Our business model aligns with Council’s Sunshine Coast Cemetery Plan 2019-2028 and until we are able to have our own natural burial site, we can access local infrastructure to provide some services. We also advocate via formal channels and have made a submission based on community feedback when the Queensland Government announced funeral reform as a priority in 2021.

USC connection lives on

Thinking about the courses I completed at USC, they have been invaluable, and I rely on the knowledge and skills I acquired every day!  We have aligned our business with specific United Nations global Sustainable Development Goals that we learned about in class, such as ‘reducing inequalities’ regarding gender representation in the industry, and ‘climate action’ by increasing environmentally sustainable options for end-of-life.

It’s exciting making full use of my degree. I often return to my course notes, assessments and textbooks, as I did when I prepared a presentation for a Queensland Government Minister, resulting in a meeting with senior representatives across numerous portfolios. The opportunity to role-play social policy advocacy scenarios in our tutorials at uni definitely paid off!

And this year will be the third year that we are working with USC’s Dr Karen Sutherland and her social media students as their client. Not only is it a good opportunity for students to learn about our approach to this work, but they get to apply their creative ideas and skills to help us achieve our storytelling goals. We also enjoy attending the Creative Industries Student Showcase event and networking with senior staff and other clients, which has led to some valuable outcomes.

A great support network is crucial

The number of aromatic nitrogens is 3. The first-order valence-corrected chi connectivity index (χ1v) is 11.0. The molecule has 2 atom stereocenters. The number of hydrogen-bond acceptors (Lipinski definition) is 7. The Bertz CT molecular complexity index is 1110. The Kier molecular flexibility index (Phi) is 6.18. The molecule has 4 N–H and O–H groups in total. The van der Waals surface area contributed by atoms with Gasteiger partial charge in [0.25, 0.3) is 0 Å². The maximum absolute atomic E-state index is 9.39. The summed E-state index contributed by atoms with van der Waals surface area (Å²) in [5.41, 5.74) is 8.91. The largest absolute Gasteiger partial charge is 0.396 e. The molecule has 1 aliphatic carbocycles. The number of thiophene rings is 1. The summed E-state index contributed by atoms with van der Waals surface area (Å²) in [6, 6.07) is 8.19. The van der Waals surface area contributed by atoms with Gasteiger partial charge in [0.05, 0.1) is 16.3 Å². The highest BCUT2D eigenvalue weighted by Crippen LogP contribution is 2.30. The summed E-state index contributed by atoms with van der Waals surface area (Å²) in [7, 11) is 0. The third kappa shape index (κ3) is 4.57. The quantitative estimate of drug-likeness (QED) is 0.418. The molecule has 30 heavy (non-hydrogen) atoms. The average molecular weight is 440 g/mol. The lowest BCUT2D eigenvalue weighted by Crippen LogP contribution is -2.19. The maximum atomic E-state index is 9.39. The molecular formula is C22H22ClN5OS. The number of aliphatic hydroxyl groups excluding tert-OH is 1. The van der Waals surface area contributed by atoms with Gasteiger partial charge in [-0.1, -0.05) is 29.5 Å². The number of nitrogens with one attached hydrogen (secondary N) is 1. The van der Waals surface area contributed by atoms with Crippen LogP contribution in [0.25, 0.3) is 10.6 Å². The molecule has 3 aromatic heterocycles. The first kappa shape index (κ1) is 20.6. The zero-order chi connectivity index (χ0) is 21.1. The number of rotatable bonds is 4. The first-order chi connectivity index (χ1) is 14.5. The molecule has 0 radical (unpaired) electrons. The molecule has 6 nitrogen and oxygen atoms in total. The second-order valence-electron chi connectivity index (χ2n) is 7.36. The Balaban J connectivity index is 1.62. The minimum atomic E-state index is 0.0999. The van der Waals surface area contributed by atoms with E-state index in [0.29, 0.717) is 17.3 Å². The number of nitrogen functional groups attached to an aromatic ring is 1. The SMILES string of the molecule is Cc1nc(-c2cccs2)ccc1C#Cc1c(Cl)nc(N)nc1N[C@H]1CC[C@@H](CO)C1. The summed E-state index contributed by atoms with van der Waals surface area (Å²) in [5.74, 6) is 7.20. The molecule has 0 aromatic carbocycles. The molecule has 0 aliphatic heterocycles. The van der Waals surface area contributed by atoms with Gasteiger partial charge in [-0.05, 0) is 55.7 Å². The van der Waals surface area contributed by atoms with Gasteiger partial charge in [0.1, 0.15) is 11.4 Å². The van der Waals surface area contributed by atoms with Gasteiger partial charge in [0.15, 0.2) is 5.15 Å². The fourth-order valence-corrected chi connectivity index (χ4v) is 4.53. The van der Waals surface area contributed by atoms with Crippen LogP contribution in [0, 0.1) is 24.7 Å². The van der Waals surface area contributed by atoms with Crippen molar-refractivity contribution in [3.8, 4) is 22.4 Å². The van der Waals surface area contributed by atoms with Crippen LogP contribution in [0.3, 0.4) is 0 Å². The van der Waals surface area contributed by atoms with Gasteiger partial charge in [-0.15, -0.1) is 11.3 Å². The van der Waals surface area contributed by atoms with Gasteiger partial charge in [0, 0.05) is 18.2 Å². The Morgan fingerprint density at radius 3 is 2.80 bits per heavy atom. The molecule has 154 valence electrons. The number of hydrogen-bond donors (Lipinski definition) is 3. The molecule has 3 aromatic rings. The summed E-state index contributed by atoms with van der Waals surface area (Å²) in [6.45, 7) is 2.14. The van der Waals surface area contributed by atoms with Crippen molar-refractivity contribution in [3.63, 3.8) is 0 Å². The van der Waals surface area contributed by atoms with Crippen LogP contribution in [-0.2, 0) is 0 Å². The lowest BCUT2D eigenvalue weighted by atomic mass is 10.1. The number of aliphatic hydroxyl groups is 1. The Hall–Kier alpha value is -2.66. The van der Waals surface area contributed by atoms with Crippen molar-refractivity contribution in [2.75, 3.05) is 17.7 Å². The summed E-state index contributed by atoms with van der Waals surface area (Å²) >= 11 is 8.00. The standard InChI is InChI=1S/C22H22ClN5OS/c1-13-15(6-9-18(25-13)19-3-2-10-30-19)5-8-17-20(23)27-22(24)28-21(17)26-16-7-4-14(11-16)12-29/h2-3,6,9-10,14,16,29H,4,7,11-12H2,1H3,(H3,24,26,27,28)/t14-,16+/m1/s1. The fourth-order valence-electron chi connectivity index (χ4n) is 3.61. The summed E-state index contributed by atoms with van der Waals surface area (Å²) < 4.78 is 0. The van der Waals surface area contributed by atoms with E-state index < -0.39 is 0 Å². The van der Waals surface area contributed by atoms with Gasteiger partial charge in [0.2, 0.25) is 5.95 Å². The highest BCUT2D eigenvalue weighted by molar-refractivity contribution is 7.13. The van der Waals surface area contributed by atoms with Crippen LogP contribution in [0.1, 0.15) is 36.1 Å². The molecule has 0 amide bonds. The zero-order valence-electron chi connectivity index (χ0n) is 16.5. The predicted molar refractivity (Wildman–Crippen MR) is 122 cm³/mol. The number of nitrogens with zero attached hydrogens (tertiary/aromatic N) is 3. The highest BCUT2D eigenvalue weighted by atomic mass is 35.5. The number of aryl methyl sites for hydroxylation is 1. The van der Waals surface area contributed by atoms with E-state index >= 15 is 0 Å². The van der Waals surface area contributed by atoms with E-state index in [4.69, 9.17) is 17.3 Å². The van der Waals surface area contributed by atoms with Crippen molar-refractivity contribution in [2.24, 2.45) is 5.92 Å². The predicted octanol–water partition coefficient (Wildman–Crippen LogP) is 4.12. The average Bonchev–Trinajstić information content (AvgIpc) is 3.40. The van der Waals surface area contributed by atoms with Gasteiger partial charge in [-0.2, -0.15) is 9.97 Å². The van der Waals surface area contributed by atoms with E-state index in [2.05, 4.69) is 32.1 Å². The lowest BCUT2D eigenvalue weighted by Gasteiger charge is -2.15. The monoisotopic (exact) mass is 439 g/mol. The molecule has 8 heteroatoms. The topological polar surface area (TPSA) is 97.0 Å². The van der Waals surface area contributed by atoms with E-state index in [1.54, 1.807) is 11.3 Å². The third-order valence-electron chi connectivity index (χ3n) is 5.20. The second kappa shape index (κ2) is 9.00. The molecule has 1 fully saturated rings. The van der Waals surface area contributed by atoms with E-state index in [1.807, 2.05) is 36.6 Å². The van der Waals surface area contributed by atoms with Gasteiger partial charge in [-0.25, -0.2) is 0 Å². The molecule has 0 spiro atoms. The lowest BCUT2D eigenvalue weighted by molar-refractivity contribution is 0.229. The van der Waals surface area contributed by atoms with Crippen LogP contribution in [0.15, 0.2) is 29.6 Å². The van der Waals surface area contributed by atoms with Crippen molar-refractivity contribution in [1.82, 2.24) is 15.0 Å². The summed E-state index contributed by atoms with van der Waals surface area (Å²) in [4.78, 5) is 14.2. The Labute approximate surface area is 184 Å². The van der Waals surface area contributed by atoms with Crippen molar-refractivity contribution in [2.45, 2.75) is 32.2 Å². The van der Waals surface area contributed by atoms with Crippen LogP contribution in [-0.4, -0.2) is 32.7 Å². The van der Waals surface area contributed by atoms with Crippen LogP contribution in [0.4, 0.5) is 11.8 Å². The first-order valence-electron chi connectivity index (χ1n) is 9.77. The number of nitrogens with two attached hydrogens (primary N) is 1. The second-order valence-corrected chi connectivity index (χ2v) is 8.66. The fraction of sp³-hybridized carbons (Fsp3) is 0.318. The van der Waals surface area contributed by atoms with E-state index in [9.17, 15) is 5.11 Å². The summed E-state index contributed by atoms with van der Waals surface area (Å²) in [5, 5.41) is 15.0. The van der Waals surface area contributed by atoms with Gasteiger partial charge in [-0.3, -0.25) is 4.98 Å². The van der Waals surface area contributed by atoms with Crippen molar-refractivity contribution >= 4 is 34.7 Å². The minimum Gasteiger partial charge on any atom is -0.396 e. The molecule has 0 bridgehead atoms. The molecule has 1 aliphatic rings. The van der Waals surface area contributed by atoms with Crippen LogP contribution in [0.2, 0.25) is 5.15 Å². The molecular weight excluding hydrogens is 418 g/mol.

I won’t lie. Being an innovator with a bold vision is constant work and the hours are long. Creating a new path with purpose, and new local opportunities takes time, energy, courage and determination. Even with the best of intentions, I make mistakes and sometimes say the wrong thing. Thankfully, there is a core group of people supporting me and others who are passionate and committed to seeing our community-owned and led organisation be successful.

When we are looking for knowledge and skills to do things that we can’t do ourselves, I believe it’s relationships with people we know and trust, and who we can partner with, that will enable us to be the change we need in death care in this region.

 

Gillian Hall

Gillian Hall

Gillian is passionate about enabling people to improve end-of-life experiences whilst creating sustainable choices for the future. She graduated with a Bachelor of Social Science from USC in 2016 and proudly remains actively involved as a USC alumna.

Gillian Hall
Gillian delivering the ‘Graduate Response’
Gillian Hall and Dan Murphy
Local craftsman Dan Murphy and Gillian Hall with an eco-casket